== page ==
Haywood County Master Gardeners Participate in Statewide Research Trials

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Master Gardener volunteers (MGVs) are a critical component of Extension outreach, serving as volunteer educators in communities across the state. With changing demographic and technology trends, new volunteer opportunities, such as applied research, will keep MGVs engaged with Extension. Engaging MGVs in applied research increases their understanding of Extension’s mission, provides a fulfilling volunteer experience, and enhances Extension ability to conduct consumer horticulture research in multiple locations.

‘Genovese’ basil is the most widely available sweet basil variety for commercial and home production alike, despite its high susceptibility to the plant disease Basil Downy Mildew (BDM). Currently, BDM management programs rely heavily on fungicide applications which are often not effective or practical for home gardeners. Resistant varieties have the potential to offset and reduce fungicide applications by suppressing BDM and prolong production time for home gardeners.

Basil downy mildew (BDM) is a common and fatal disease of sweet basil varieties like ‘Genovese.’

Using funds provided by the Consumer and Youth Horticulture Working Group, county Extension agents and state Extension Master Gardener program staff developed a pilot project to assess MGV interest, competency, and satisfaction with conducting research in the home garden or at Extension demonstration gardens. Four counties representing each growing region (mountains, piedmont, coastal plain) of NC and approximately 30 Master Gardener volunteers participated in this pilot project.

We investigated how resistant varieties of basil perform on a smaller (home/community garden) scale so that we may provide relevant information to home gardeners. Volunteers grew and maintained basil throughout the 2021 growing season, observed plants for disease symptoms, and collected data for this statewide project.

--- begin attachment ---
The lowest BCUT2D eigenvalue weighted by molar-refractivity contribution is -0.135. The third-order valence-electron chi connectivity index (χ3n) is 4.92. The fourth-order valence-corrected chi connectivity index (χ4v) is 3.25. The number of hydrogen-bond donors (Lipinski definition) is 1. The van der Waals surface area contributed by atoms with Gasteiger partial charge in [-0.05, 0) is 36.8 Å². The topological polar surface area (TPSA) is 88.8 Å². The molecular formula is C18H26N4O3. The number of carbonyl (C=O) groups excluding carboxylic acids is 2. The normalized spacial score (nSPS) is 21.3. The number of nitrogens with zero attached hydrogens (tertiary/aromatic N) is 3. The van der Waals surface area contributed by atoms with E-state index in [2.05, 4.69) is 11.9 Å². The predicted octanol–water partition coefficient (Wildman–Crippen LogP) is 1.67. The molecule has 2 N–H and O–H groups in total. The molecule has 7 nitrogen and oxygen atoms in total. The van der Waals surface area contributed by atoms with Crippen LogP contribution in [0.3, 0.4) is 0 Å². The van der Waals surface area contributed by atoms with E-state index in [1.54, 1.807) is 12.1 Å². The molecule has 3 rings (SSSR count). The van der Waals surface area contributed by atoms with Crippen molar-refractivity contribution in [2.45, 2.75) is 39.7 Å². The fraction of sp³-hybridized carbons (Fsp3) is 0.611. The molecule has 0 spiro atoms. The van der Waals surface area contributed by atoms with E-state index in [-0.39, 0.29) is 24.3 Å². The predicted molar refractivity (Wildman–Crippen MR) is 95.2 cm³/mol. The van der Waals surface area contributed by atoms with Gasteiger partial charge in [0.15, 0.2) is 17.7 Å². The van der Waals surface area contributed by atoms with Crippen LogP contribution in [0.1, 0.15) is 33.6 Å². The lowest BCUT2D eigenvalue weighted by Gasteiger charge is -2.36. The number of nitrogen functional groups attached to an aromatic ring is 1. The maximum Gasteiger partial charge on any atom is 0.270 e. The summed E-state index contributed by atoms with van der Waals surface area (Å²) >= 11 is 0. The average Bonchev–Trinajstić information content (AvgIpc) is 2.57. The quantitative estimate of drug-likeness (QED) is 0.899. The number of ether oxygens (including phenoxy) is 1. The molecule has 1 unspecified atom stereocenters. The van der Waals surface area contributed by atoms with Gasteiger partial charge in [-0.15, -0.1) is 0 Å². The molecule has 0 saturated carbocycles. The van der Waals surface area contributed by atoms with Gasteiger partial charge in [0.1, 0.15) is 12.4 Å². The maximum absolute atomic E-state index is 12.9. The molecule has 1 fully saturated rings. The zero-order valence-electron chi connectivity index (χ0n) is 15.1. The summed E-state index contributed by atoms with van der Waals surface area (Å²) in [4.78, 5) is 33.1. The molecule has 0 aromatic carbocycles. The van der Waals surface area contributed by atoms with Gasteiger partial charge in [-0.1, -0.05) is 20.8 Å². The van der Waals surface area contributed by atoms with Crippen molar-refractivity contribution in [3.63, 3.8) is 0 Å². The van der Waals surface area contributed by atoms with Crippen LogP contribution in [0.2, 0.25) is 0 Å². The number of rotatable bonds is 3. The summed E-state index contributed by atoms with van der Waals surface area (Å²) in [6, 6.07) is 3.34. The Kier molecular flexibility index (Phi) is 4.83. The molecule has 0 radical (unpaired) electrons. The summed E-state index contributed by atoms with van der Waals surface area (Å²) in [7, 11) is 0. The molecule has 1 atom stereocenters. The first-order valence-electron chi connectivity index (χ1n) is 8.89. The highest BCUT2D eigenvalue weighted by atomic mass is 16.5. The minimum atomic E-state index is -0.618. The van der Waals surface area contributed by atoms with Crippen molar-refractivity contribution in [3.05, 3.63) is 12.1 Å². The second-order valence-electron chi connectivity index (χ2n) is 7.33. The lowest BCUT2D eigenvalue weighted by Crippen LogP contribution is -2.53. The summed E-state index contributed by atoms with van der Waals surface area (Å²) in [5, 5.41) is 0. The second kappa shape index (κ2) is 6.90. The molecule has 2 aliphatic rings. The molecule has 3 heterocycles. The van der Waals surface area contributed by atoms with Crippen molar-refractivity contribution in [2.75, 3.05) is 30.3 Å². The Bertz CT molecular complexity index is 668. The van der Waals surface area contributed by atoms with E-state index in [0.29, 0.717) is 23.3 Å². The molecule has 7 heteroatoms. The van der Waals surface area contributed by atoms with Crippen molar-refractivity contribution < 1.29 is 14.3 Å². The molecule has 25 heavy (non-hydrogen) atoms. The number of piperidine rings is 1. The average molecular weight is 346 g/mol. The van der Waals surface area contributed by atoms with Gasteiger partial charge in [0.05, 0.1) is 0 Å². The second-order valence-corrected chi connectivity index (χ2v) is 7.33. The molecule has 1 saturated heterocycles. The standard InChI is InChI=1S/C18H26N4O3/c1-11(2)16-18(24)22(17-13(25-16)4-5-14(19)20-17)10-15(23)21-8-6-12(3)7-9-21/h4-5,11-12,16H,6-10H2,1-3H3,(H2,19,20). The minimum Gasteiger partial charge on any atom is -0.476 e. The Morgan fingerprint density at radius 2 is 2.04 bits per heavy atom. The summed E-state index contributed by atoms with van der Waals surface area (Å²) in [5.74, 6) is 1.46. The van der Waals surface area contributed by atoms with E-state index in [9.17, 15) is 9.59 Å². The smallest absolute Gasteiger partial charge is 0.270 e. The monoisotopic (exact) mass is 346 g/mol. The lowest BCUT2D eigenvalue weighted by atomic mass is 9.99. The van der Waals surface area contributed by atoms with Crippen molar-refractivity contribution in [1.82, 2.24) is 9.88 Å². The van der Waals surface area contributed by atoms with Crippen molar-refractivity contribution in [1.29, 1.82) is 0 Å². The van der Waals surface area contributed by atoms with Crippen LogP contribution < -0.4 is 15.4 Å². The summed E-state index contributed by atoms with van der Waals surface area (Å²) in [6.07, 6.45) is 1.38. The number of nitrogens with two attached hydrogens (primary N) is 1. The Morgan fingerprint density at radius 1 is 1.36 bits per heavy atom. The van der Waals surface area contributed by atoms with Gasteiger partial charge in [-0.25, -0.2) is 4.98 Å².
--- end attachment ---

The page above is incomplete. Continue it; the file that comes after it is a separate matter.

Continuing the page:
Sue Beard and Brenda Merrefield set basil plants for the 2021 BDM Research Trial.

Very low disease pressure from basil downy mildew was observed statewide in 2021. Relatively few cases of basil downy mildew were observed on susceptible ‘Genovese’ cultivars, therefore additional studies are needed to validate the resistance of new cultivars relative to ‘Genovese’. According to qualitative surveys and taste test comparisons, the flavor, aroma, appearance, and ease of cultivation of ‘Obsession’, ‘Passion’, and ‘Prospera’ cultivars compared favorably to ‘Genovese’.

Master Gardener volunteers can be effective for small scale research trials, and MGVs expressed strong interest in participating in future research projects. Involving MGVs in applied research and sharing the results with gardeners in local communities reiterates the mission and value of Extension, and is a new and innovative way to enhance volunteer engagement. This trial will be repeated with additional volunteers and agents in 2022.

Volunteers conducted taste tests to see if disease resistant varieties of basil compared favorably to ‘Genovese’. Image credit: Lisa Padgett